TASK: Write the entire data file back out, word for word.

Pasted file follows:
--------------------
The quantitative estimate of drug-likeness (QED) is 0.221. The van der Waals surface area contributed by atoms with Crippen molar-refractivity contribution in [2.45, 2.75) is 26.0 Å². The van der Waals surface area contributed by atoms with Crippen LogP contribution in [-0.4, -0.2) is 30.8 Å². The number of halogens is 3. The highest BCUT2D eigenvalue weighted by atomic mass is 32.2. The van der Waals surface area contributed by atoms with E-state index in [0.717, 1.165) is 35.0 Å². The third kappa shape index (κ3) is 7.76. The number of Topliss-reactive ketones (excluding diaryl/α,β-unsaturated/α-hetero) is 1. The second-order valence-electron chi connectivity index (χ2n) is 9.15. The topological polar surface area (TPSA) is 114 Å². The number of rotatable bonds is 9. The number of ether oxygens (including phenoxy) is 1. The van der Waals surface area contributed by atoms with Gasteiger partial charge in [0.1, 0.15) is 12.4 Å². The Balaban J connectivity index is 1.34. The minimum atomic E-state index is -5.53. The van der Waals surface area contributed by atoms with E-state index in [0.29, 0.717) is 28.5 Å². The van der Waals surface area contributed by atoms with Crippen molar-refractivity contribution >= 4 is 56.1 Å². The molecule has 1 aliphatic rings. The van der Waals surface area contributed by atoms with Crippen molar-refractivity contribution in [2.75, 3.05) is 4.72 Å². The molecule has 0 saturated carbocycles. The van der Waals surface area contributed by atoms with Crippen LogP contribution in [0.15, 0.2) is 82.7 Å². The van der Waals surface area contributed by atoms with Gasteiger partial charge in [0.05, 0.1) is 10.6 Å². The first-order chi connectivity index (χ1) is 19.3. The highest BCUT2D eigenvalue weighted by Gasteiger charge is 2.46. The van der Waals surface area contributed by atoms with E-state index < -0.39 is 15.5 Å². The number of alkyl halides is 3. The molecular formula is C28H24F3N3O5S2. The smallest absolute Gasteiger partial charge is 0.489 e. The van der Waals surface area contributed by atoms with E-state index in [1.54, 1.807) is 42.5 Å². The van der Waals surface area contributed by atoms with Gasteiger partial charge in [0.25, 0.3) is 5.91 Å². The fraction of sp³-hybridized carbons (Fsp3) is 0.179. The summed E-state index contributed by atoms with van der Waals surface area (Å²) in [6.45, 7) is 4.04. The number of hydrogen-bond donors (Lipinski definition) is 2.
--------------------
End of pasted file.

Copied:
The quantitative estimate of drug-likeness (QED) is 0.221. The van der Waals surface area contributed by atoms with Crippen molar-refractivity contribution in [2.45, 2.75) is 26.0 Å². The van der Waals surface area contributed by atoms with Crippen LogP contribution in [-0.4, -0.2) is 30.8 Å². The number of halogens is 3. The highest BCUT2D eigenvalue weighted by atomic mass is 32.2. The van der Waals surface area contributed by atoms with E-state index in [0.717, 1.165) is 35.0 Å². The third kappa shape index (κ3) is 7.76. The number of Topliss-reactive ketones (excluding diaryl/α,β-unsaturated/α-hetero) is 1. The second-order valence-electron chi connectivity index (χ2n) is 9.15. The topological polar surface area (TPSA) is 114 Å². The number of rotatable bonds is 9. The number of ether oxygens (including phenoxy) is 1. The van der Waals surface area contributed by atoms with Gasteiger partial charge in [0.1, 0.15) is 12.4 Å². The Balaban J connectivity index is 1.34. The minimum atomic E-state index is -5.53. The van der Waals surface area contributed by atoms with E-state index in [0.29, 0.717) is 28.5 Å². The van der Waals surface area contributed by atoms with Crippen molar-refractivity contribution >= 4 is 56.1 Å². The molecule has 1 aliphatic rings. The van der Waals surface area contributed by atoms with Crippen molar-refractivity contribution in [2.75, 3.05) is 4.72 Å². The molecule has 0 saturated carbocycles. The van der Waals surface area contributed by atoms with Crippen LogP contribution in [0.15, 0.2) is 82.7 Å². The van der Waals surface area contributed by atoms with Gasteiger partial charge in [0.05, 0.1) is 10.6 Å². The first-order chi connectivity index (χ1) is 19.3. The highest BCUT2D eigenvalue weighted by Gasteiger charge is 2.46. The van der Waals surface area contributed by atoms with E-state index < -0.39 is 15.5 Å². The number of alkyl halides is 3. The molecular formula is C28H24F3N3O5S2. The smallest absolute Gasteiger partial charge is 0.489 e. The van der Waals surface area contributed by atoms with E-state index in [1.54, 1.807) is 42.5 Å². The van der Waals surface area contributed by atoms with Gasteiger partial charge in [0.25, 0.3) is 5.91 Å². The fraction of sp³-hybridized carbons (Fsp3) is 0.179. The summed E-state index contributed by atoms with van der Waals surface area (Å²) in [6.45, 7) is 4.04. The number of hydrogen-bond donors (Lipinski definition) is 2.